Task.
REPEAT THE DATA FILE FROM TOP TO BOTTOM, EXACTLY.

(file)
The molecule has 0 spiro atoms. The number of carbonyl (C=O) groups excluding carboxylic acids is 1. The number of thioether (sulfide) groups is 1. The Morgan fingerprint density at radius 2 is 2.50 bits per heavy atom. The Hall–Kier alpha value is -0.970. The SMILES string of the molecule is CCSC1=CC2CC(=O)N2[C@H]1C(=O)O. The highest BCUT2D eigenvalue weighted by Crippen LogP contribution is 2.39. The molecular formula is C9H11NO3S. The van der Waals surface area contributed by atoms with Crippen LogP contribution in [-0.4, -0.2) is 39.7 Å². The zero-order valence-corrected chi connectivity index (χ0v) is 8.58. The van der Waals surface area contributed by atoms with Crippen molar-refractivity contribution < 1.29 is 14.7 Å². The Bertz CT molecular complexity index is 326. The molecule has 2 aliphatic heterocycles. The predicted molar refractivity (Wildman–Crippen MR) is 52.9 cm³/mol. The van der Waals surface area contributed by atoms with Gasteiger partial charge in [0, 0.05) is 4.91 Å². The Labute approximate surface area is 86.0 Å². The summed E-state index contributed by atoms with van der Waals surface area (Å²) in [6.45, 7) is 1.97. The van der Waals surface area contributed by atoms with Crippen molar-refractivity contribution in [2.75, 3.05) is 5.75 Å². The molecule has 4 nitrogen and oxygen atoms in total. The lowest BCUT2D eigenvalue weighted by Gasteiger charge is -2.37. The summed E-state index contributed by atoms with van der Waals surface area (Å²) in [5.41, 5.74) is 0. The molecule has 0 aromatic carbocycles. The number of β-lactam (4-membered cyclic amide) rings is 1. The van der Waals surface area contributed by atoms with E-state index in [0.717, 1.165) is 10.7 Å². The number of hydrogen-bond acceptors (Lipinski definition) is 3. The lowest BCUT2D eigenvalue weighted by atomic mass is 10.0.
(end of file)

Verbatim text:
The molecule has 0 spiro atoms. The number of carbonyl (C=O) groups excluding carboxylic acids is 1. The number of thioether (sulfide) groups is 1. The Morgan fingerprint density at radius 2 is 2.50 bits per heavy atom. The Hall–Kier alpha value is -0.970. The SMILES string of the molecule is CCSC1=CC2CC(=O)N2[C@H]1C(=O)O. The highest BCUT2D eigenvalue weighted by Crippen LogP contribution is 2.39. The molecular formula is C9H11NO3S. The van der Waals surface area contributed by atoms with Crippen LogP contribution in [-0.4, -0.2) is 39.7 Å². The zero-order valence-corrected chi connectivity index (χ0v) is 8.58. The van der Waals surface area contributed by atoms with Crippen molar-refractivity contribution < 1.29 is 14.7 Å². The Bertz CT molecular complexity index is 326. The molecule has 2 aliphatic heterocycles. The predicted molar refractivity (Wildman–Crippen MR) is 52.9 cm³/mol. The van der Waals surface area contributed by atoms with Gasteiger partial charge in [0, 0.05) is 4.91 Å². The Labute approximate surface area is 86.0 Å². The summed E-state index contributed by atoms with van der Waals surface area (Å²) in [6.45, 7) is 1.97. The van der Waals surface area contributed by atoms with Crippen molar-refractivity contribution in [2.75, 3.05) is 5.75 Å². The molecule has 4 nitrogen and oxygen atoms in total. The lowest BCUT2D eigenvalue weighted by Gasteiger charge is -2.37. The summed E-state index contributed by atoms with van der Waals surface area (Å²) in [5.41, 5.74) is 0. The molecule has 0 aromatic carbocycles. The number of β-lactam (4-membered cyclic amide) rings is 1. The van der Waals surface area contributed by atoms with E-state index in [0.717, 1.165) is 10.7 Å². The number of hydrogen-bond acceptors (Lipinski definition) is 3. The lowest BCUT2D eigenvalue weighted by atomic mass is 10.0.